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Levett Career Center

Employment Negotiations

Hi All,
At some point you will wonder if you should arm wrestle your recruiter into paying you a higher salary.  While salary negotiations are far less common for entry-level jobs right out of college, below are some guidelines to help you see if you have firm ground to request more money, and some tips for what to include in your argument.
Good luck with your search, and let me know if I can help or if you've found a position!
Margaret Krantz

Job Search Tip: Salary, Hiring and Employment Negotiations
Employers often anticipate negotiation as a part of the hiring process and express surprise when candidates "leave money on the table" by not engaging in this activity. Even so, effective negotiations are a delicate process, and are fairly unusual for new college grads. Whether you are starting a new position or requesting to move up in your current role, being well-informed and prepared when you enter hiring or employment negotiations will boost your chances of success. To make your point effectively, you need to develop a strategy that the other side finds persuasive. The impact of your efforts may boil down to how well-informed and prepared you are as you launch the negotiation, and how skillfully you present your request.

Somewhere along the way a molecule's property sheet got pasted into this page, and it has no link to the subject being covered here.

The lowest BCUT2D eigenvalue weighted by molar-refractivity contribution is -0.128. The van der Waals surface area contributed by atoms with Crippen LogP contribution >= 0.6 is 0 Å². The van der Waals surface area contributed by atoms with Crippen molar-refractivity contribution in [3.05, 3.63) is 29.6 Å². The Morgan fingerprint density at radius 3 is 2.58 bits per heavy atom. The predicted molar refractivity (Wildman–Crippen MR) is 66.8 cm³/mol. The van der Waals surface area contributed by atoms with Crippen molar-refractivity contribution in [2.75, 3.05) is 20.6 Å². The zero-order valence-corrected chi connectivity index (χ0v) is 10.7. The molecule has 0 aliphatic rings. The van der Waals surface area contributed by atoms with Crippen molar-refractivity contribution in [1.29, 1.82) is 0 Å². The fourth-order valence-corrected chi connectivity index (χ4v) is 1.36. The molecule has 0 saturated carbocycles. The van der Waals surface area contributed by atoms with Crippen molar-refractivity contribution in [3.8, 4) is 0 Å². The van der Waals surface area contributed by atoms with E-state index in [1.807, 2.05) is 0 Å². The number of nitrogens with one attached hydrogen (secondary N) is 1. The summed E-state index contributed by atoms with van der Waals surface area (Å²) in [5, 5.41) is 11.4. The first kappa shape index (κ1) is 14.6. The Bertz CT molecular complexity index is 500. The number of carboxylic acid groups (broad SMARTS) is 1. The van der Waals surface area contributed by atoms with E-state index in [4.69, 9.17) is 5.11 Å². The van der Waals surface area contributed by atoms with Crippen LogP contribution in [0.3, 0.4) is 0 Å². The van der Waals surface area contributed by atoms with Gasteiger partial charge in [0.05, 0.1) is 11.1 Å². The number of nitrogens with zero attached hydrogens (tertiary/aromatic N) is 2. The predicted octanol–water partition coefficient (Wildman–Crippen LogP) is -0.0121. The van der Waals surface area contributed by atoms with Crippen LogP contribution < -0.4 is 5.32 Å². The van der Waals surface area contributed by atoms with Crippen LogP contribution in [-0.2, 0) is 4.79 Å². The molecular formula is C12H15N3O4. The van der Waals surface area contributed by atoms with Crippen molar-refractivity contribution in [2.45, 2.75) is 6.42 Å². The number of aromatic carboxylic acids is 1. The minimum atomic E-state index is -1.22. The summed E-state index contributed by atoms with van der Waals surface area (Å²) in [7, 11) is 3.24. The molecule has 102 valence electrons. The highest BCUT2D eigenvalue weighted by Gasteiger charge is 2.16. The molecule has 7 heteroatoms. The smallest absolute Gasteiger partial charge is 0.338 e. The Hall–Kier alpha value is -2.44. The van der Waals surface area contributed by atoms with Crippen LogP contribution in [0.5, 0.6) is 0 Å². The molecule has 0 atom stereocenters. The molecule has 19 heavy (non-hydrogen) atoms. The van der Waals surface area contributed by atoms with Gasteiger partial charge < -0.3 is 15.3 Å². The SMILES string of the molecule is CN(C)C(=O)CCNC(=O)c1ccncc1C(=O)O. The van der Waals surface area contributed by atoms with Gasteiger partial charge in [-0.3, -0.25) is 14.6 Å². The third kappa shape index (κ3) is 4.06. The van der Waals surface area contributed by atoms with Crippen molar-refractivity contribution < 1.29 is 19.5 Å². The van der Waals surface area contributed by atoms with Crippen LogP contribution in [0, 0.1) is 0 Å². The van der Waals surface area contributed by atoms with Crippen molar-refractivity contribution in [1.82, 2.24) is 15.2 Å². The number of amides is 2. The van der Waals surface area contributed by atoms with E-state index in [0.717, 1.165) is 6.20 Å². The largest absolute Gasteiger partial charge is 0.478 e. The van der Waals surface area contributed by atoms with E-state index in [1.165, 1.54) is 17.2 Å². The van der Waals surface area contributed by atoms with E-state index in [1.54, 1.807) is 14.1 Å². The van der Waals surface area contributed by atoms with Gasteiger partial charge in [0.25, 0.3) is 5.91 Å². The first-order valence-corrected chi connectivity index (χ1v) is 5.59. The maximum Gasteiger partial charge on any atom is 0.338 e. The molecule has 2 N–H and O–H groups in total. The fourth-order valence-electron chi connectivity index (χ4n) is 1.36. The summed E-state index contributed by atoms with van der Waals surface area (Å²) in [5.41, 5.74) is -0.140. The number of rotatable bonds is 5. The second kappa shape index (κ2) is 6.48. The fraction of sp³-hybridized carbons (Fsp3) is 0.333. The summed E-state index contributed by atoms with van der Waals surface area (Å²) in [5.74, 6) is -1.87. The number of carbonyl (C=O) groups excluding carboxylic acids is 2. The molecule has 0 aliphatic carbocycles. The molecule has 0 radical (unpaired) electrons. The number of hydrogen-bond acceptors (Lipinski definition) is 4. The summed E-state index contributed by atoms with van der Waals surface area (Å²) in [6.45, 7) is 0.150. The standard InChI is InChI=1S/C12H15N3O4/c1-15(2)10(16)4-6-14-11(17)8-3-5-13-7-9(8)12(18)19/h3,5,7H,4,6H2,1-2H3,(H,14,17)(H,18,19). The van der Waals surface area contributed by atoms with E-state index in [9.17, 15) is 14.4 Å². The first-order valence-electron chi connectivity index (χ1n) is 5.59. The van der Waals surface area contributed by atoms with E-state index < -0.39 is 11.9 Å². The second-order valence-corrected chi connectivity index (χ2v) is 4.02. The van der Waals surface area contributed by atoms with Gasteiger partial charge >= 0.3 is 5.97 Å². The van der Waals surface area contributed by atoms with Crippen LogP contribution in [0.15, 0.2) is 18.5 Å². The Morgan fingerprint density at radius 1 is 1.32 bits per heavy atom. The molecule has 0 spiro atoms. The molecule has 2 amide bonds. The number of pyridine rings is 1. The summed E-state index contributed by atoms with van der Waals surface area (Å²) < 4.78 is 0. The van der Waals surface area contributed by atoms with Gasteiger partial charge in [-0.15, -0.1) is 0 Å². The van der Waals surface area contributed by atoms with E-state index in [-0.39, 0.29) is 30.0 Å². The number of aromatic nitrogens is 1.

Start by doing research about the organization and industry to determine to what extent negotiation is realistic:

  • What is the organization's financial status? For example, if it is publically traded, how are the company's current earnings looking? How has it performed in the past 1 - 3 years? (See Reuters for for-profits and Guidestar for not-for-profits).
  • What has been happening with the employer/industry in the news? How are they performing (or being funded in the case of NGOs and nonprofits) relative to the overall economy?
  • What is the employment outlook like? Is the employer doing a lot of hiring? Is the organization having trouble filling crucial positions due to low unemployment?
  • How are the organization's competitors performing financially?
  • What are prevailing wages for this position in your area, at your education, skill and experience level? (To research this, see salary links at the bottom this page: Career Center Job Search Links.)
  • How in-demand is your own skill set?

Prepare your presentation carefully:

  • Based on your research, develop points that demonstrate how your skills would positively impact the organization's bottom line and/or help it to accomplish its mission;
  • Make your request while demonstrating interpersonal awareness: show how your team might benefit as well as how your request makes sense for the overall organization;
  • If you are employed and requesting a raise or additional responsibilities, consider the wisdom of seeking your boss's advice in an effective way to request what you desire;
  • Practice by negotiating in other settings such as roles in class, on teams or committees.

Among the things you can negotiate for:

  • Salary increase, signing or seasonal bonuses, stock options if publically traded. (Note that a salary increase will benefit you cumulatively);
  • More work-from-home days, more vacation time;
  • Parking space, fitness center access, or other perks that will improve your quality of life;
  • Chance to work with a mentor;
  • Opportunity to prove value and re-negotiate after [x] months.